Printing Tips

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Monday, November 29, 2010

Cold November Morning- card

On Black Friday, as we were coming back from the mall at 9:30 am, which happens to be about sunrise right now in Anchorage, I snapped this picture for my beadwork newsletter subscribers.

That's taken fairly close to my house. When I took it, I remember thinking "I hope that pretty pink shows well." 
I also recently got a suite of applications that included one called Paint It (affiliate link). Fairly inexpensive as a standalone product, just over 20 dollars from Amazon. It is a program I thought my daughter would like. It only does one thing, but it does that one thing fairly well. It creates painting effects of your photos. Running this photo through the application turned out pretty, and also fairly well got rid of that street lamp in the background without me fussing with it. It has 10 different effects and I like all of them except the pen drawing. That one doesn't pick up enough detail. The first image below using the detailed watercolor effect, the second uses my favorite effect, illustration. 

I thought the first one looked like a pretty card image, so I put it on a card! 

300 ppi, click the images to download the full sized versions.


The card measures 3.5 wide by 5 inches tall. The envelope is just over 5 inches wide and 3.5 inches tall, which makes it an okay size for mailing.Print the envelope on paper, and the card on card stock. Here's the blank templates to design your own. Gif format, so you'll have to increase color depth, the envelope is horizontally oriented for designing, so print on landscape settings or rotate it 90 degrees to print. Pixel drawn, 300 ppi. 






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Friday, November 26, 2010

Snowflake Ornament Pattern- Beading

This is the ornament pattern that I've been using as my user pic on Facebook. I hope you enjoy it.
Click on the images for the full sized versions. These are the patterns that inspired the snowflake set of printables a few days ago.  Don't forget that until Friday Dec. 3 you can use the coupon code Thanks2010 at my Etsy shop for 20% off. Earring patterns and blank box templates.





Christmas set and Black Friday coupon


These are all made from templates that I have available in my Etsy shop, most of them at 300 and 100 ppi. I hope you enjoy this set, and if you'd like to buy the blank templates to make your own, I'm offering this coupon code from now until Friday December 3,2010 for 20% off the cost of my templates or bead patterns.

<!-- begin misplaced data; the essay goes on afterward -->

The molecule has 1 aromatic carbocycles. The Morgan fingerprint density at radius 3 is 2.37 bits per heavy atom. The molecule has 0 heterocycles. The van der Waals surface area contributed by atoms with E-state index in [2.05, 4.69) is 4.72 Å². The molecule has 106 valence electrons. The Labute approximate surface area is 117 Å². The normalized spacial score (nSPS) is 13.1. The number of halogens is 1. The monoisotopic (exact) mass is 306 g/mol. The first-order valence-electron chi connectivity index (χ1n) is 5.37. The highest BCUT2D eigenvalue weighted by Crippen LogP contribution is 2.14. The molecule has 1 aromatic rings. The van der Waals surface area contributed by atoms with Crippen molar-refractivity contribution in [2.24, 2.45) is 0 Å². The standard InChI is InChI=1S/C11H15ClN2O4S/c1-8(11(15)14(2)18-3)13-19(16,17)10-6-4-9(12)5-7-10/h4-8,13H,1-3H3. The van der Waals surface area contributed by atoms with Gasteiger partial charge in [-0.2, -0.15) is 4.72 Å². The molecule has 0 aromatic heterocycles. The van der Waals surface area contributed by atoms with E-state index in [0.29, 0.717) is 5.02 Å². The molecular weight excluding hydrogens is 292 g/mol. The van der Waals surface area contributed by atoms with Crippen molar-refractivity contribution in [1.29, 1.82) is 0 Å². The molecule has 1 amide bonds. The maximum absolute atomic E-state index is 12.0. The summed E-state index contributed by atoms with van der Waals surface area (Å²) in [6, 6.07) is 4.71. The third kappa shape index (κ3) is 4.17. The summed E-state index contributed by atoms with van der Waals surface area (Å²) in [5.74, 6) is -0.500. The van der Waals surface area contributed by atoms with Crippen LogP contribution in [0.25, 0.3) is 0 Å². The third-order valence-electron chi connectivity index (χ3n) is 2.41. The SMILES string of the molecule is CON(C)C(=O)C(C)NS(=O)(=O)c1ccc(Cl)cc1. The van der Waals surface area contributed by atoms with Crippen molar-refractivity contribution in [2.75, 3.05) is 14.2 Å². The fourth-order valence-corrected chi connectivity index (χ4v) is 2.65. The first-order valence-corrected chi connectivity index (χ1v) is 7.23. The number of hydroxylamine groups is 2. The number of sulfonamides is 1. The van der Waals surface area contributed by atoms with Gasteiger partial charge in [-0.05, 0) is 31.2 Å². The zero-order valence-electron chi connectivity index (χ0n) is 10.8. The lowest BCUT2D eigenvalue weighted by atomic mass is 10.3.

Enter this code at check out for 20% off Thanks2010  EDIT: Coupon extended until Christmas. Happy Holidays!
Thank you, everyone who encouraged me and read this blog. You all make it a joy to come up with new designs.
These printables are in 100 ppi format, click on the images for the full sized versions. The slide box is sized to hold 4 miniature Hershey bars.












Monday, November 22, 2010

Book Review- Twinkie Chan's Crochet Goodies for Fashion Foodies

Twinkie Chan's Crochet Goodies for Fashion Foodie: 20 Yummy Treats to Wear is one of those books that I was looking forward to getting as soon as I saw it. I love to crochet, I simply adore cute, and everybody loves food right?
Oh my goodness. Eat something before reading the patterns, or you might get inspired to eat and crochet at the same time and that never works out well.
Most of the book is the most adorable scarves you've ever seen. Made up of motifs that are stitched together to make long chains. Motifs like cookies, cupcakes, soft serve ice cream cones, textured with stitches, all sorts of desserts and sweets, changing colors and accents creates different flavors to make long colorful scarves. The only non-scarf items in this chapter are a cupcake hat and a lemon coconut cake tissue cozy accented with very sweet cherries.
The next chapter is fruits and veggies. This has a great pattern for strawberry themed fingerless gloves, a green salad scarf of lacy shell stitches in green accented with crocheted veggies, a pink grapefruit scarf that I just love for the bright happy colors and a few other great scarves.